A Nanolaser Shines in All Directions

Researchers in Eind­hoven have developed a new type of low-energy, nanoscale laser that shines in all directions. The key to its omni­directional light emission is the intro­duction of something that is usually highly undesirable in nano­technology: irre­gularities in the materials. The researchers foresee a vast range of potential appli­cations, but first they hope their funda­mental work will inspire others to further improve it and deepen the under­standing.

An experimental sample of the new laser. It contains ten patches that each have their own silver nanoparticle pattern. (Source: A. Halpin, TU/e)

Lack of control of the variables deter­mining the response of a system is usually seen as a curse in science and tech­nology. But what about a slight pinch of imper­fection and disorder? Imper­fections and irregu­larities are unavoidable in nanoscience due to our limited level of control of nanofabri­cation processes. Disorder is potentially detrimental to nano­systems, but if well-contained, disorder might not be an intruder after all, leading to novel physical concepts and applications. Scientists from Eindhoven University of Technology (TU/e) and the Dutch Institute for Funda­mental Energy Research (DIFFER) have inves­tigated the role of imperfections and disorder in nanolasers. By introducing a slight degree of disorder, they have observed a dramatic change: the laser no longer emits in one specific direction, but in all directions.

Develop­ment of nanoscale lasers is a very active field of research. Polariton lasers work on the principle not of cloning photons but making non-identical photons identical in much the same way as water vapor molecules, moving in all direc­tions with different velo­cities, are condensed into a single drop. Conden­sation of photons gives rise to the intense and directional emission charac­teristic of a laser. An important advantage of polariton lasers is that they have a much lower lasing threshold, which makes them excellent candi­dates for many appli­cations.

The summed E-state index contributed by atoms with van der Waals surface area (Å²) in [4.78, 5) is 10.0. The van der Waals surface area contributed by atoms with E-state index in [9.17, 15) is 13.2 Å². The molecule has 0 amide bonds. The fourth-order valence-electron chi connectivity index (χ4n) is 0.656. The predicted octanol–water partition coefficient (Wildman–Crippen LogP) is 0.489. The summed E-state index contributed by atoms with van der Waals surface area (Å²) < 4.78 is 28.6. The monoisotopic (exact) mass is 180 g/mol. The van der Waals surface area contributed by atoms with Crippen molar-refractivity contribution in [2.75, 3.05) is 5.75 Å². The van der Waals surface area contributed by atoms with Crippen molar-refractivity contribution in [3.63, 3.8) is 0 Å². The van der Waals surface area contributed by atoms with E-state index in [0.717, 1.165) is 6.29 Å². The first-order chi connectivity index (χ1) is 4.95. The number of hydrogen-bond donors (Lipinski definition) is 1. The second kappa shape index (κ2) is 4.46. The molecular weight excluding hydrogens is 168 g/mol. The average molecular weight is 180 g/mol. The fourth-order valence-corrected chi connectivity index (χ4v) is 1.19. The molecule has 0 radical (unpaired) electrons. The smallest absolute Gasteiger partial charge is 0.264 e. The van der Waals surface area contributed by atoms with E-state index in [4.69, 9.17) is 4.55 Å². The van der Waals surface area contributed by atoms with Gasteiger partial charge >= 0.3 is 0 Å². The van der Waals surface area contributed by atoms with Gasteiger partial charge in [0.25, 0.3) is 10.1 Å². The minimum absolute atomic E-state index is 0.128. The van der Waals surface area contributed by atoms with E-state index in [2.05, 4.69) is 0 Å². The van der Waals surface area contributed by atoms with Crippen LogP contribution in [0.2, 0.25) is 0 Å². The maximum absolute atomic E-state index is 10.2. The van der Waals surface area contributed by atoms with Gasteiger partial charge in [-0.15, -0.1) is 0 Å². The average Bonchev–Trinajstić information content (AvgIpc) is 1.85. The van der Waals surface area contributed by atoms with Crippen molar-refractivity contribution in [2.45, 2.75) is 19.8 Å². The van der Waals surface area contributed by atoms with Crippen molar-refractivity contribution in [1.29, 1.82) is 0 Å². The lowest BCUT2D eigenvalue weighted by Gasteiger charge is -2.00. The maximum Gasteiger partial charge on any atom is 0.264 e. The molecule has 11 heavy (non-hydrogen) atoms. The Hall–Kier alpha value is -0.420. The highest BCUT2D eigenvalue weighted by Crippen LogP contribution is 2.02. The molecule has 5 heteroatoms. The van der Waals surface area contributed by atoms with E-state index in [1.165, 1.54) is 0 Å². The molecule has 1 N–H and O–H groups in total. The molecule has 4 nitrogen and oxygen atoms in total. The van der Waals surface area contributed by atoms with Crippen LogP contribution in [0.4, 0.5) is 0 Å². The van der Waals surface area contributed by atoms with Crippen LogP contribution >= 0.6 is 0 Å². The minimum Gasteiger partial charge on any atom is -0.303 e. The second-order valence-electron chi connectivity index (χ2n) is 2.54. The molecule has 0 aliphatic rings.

However, a major problem of polariton lasers has been that they need to operate at very low tempera­tures, but by using organic materials, it is possible to obtain polariton laser emission even at ambient temperature. The Eindhoven researchers demon­sstrated last year that they can realize nanoscale polariton lasers that function at ambient tempera­sture, using metallic nano­sparticles instead of mirrors as in normal lasers. They have now discovered a new kind of polariton laser that consists of a regular pattern of silver nano­sstripes covered with colored PMMA-polymer whose dye comprises organic emitting molecules.

However, the silver stripes deli­sberately have some degree of imperfection and disorder. The emission from this non-perfect nanolaser is omni­sdirectional and mainly is determined by the properties of the organic molecules. This result is not expected in the framework of conden­ssation, as omni­sdirectional emission requires emissions from inde­spendent organic molecules instead of the collective emission that is typical for condensation. The demon­sstration of omni­sdirectional emission defines new boundaries for the development of nanoscale lasers at ambient temperatures.

The researchers think their laser may eventually be applied in many areas. Compared to a LED, the omni­sdirectional laser light is much brighter and better defined. That’s why it is a good candidate for microscopy lighting, which currently uses LEDs. LIDAR is another potential appli­scation. Current LIDAR use one or more lasers and a set of fast moving mirrors in order to cover large areas to image distant objects. An omni­sdirectional laser does not require the moving mirrors, thereby significantly reducing the com­splexity. And also general illu­smination is an option, says lead researcher Jaime Gomez Rivas. “But the research is still very funda­smental. We hope that our results will sti­smulate other researchers to improve them by further reducing the lasing threshold or increasing the range of emitted colors.” (Source: TU Eindhoven)

Reference: M. Ramezani et al.: Nonlinear Emission of Molecular Ensembles Strongly Coupled to Plasmonic Lattices with Structural Imperfections, Phys. Rev. Lett. 121, 243904 (2018); DOI: 10.1103/PhysRevLett.121.243904

Link: Institute for Photonic Integration, Eindhoven University of Technology, Eindhoven, The Netherlands

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